Matt Henry is a 36 year-old British photographer based in Brighton, where he runs an art gallery called One Eyed Jacks. Matt typically works with staged photography, creating visual short stories by juxtaposing two images side by side. (For this article, we have arranged the photos one above the other to adapt to our site’s layout).
Be sure to read our interview with Matt, where he shares interesting thoughts not only about his art but more generally about the current state of photography.
Hello Matt, thank you for this interview. What are your main interests as a photographer?
The usual, really: nature, love, family, sex, death. But I play with strands of utopian and dystopian thought, so you’ll always find a strong moral undercurrent throughout my work; those old modernist conceptions of good and evil, black and white. I’m interested in our internal struggles as human beings; the pursuit of goodness and our perpetual failures as we stray from the path of right.
The 1960s, rural locations, and America all appeal to me as settings where that notion of good and evil was somehow at the forefront of people’s minds. We live in a morally relativistic world now, where it feels okay to accept everyone’s point of view, no matter how insidious. And also an increasingly urban world, where as atomized cogs in a giant wheel, our own actions and thoughts become increasingly irrelevant. Life is easier, but somehow we’ve lost something very important. In the industrialized world, our moral choices just don’t have the same importance to those around us, and I think that comes a real loss to humanity.
Please share a bit about your typical process in creating one of your visual stories.
An idea generally rains down from the sky when I least expect it, and I get this surge of energy and excitement. I’m not an energetic or an excitable person, so that’s how I know I’m on to something. It’s a really great feeling, and what I live for. Sometimes these ideas have visuals, and the composition and colours are almost drawn out. Other times it’s just a concept or a story that needs turning into something. Either way the next step is to start sketching out a storyboard on paper.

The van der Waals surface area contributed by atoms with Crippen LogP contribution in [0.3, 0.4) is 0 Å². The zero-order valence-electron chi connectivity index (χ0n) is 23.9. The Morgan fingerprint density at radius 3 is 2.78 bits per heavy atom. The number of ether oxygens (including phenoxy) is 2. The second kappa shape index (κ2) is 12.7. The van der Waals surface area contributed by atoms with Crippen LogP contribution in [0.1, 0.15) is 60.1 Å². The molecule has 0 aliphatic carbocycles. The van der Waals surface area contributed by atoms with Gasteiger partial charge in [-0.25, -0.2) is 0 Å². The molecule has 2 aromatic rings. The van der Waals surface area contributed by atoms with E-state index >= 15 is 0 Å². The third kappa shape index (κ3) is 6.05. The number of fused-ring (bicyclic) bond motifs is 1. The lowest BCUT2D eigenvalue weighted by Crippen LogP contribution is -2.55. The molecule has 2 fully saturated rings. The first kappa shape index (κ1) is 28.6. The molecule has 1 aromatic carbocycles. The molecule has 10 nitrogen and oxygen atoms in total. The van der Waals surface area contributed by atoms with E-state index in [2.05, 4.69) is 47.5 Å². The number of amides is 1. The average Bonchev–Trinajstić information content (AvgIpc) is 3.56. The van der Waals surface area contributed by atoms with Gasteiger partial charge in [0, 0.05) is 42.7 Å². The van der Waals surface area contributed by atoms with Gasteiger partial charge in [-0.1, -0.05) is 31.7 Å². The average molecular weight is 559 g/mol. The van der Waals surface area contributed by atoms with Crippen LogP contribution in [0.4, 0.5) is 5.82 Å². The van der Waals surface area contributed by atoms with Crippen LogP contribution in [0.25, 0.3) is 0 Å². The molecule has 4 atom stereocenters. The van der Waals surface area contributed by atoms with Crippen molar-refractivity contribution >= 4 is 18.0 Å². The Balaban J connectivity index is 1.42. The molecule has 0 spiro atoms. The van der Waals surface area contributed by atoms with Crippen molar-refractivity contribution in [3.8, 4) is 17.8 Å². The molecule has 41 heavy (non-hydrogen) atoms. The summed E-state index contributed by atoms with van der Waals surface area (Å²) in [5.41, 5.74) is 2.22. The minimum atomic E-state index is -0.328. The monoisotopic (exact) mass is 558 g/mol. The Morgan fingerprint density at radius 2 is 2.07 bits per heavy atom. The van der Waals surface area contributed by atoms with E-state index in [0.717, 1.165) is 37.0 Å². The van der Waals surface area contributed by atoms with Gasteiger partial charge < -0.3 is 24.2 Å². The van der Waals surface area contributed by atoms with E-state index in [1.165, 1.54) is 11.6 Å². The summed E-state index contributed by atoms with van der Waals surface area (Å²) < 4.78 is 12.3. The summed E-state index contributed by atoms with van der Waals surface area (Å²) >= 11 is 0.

If it’s just an idea, I’m thinking about how it will work over a number of images. If it’s a visual, I tend to think about how this visual could be expanded into a project, as visuals usually appear to me as single images. From here, it’s all about the logistics. What props do I need, and in what colors? Do I need locations, or is this a set build? If there are models, what type of faces are needed to tell the story?
There’s a keen cinematic feel to your work – did you ever do a short film, or played around with such idea?
I think it’s considered cinematic because it’s story-based, in a way that most photography isn’t. Photography has a legacy in the real and in the documentary that is really very ingrained. The idea of creating or staging something doesn’t have significant precedence. Even in Cindy Sherman’s pictures, we’re always talking and thinking about the artist herself, rather than being drawn into the stories she’s creating. That might be unavoidable with self-portraiture, but in general people find it difficult to suspend their disbelief when they see staged photography. Jeff Wall’s work is another example; the discussions were always about references he may or may not have made to fine art, or what it means to stage a scene.
I want people to lose themselves in a story, for it to set something off their mind, rather than thinking about me as an artist building these sets, or what their significance is in the development of photographic history. This frustrates me. Stories can have complex and ethical backdrops, but that doesn’t mean you can’t try and lose yourself in them. I just think the language of photographic fiction is in it’s early stages. It’s so long established in cinema that we look upon those images in different ways.